There is also a growing area that has stopped functioning the way it had previously. There are planters that have existed for a while which the working party hadn’t had time to tend to, or the volunteers to get them going. People wanted more planters and to restart the existing ones because all we've ever done is tidy them up. We've never got around to planting and adding compost, but it would be great to get them filled.

Within a workshop this summer we started developing an area where we hope to introduce living willow structures. There are already some trees but we’re trying to encourage more wildflowers in the area as well. Our next steps are digging out the planters, preparing the ground to put the wildflower seeds in, getting the next planter built for the growing area and getting some hugel mounds built. Then everyone will be able to get planting in autumn.

 

A road sign reading 'Kelly Avenue' next to some purple flowers Kelly Avenue street sign

 

The other main thing we’re focusing on is promotion and recruiting volunteers to complete the work. The engagement of young people has mostly occurred through adults. If people have children that are interested, they often bring them along to help. We started by involving the children who came to the park, some of the families then came back repeatedly because they enjoyed the sessions and got more involved. The first one that we had with Jo the artist was in 2019, where we created a display with coloured words on the wall reading ‘We’re glad you’re here’, painted by the children.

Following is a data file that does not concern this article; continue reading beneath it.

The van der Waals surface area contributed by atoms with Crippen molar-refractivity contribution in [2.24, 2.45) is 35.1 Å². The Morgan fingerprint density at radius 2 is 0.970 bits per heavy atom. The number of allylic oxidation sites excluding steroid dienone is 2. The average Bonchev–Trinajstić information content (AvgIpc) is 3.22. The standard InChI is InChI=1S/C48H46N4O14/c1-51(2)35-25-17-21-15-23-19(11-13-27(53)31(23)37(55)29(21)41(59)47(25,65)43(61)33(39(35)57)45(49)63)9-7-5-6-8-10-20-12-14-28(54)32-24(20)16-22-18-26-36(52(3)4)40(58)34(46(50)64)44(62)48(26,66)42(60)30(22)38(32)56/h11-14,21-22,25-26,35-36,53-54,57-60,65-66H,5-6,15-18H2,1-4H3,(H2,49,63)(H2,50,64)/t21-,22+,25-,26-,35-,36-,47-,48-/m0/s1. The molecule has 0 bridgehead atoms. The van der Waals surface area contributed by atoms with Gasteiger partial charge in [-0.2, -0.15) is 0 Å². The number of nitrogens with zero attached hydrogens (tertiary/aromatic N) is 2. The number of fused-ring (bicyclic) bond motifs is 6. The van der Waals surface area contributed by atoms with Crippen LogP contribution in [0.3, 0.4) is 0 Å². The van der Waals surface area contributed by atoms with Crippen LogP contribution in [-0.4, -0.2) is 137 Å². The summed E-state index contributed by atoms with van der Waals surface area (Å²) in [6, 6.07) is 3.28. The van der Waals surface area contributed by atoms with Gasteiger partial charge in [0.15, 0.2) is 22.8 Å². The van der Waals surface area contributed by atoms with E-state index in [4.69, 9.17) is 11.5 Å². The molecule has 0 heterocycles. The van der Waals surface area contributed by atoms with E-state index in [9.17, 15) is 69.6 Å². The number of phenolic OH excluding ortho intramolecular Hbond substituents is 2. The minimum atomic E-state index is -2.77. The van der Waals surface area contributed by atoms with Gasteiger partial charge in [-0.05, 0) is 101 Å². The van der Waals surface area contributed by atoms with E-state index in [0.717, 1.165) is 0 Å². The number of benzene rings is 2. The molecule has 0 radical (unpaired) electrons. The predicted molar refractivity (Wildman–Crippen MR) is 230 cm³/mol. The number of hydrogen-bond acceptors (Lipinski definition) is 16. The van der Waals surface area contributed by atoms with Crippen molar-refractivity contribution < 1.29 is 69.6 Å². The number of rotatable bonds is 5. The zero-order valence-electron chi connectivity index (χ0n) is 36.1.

One of the major challenges was that we didn’t realise how much Michelle (volunteer) was going to be doing towards the project. Tracy is the original project leader but due to some unforeseen circumstances plans have changed. There were also volunteers who had planned to be more committed at the beginning who weren’t able to be as involved as intended.

Hopefully, the upcoming works and plants we introduce will attract different varieties of bird life, wildlife, insects, and different species of butterfly. We’ve seen a lot of Brimstone butterflies around. Following this we want to create some educational boards that say what the wildlife and plants are. Once we've reestablished local connections, schools will be able to come and learn in the space, even if there isn't one of us here to help.

 

Wooden planters with paintings by children on Wooden planters in Kelly Avenue Park

 

'Hopefully, the upcoming works and plants we introduce will get different varieties of bird life, wildlife, insects, and different species of butterfly.'

The Friends of Kelly Avenue Park

Find out more about The Friends of Kelly Avenue Park, the work they are doing and other projects of theirs.

Grow Wild Community Grants

The project at Kelly Avenue Park was one of seven projects supported by a Grow Wild Community Grant in 2022. If you're interested in applying for a grant or finding out more about the other groups funded, explore the resources below.  

Opportunities

Community Grants

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Community projects taking positive actions for nature

| By Robin Moran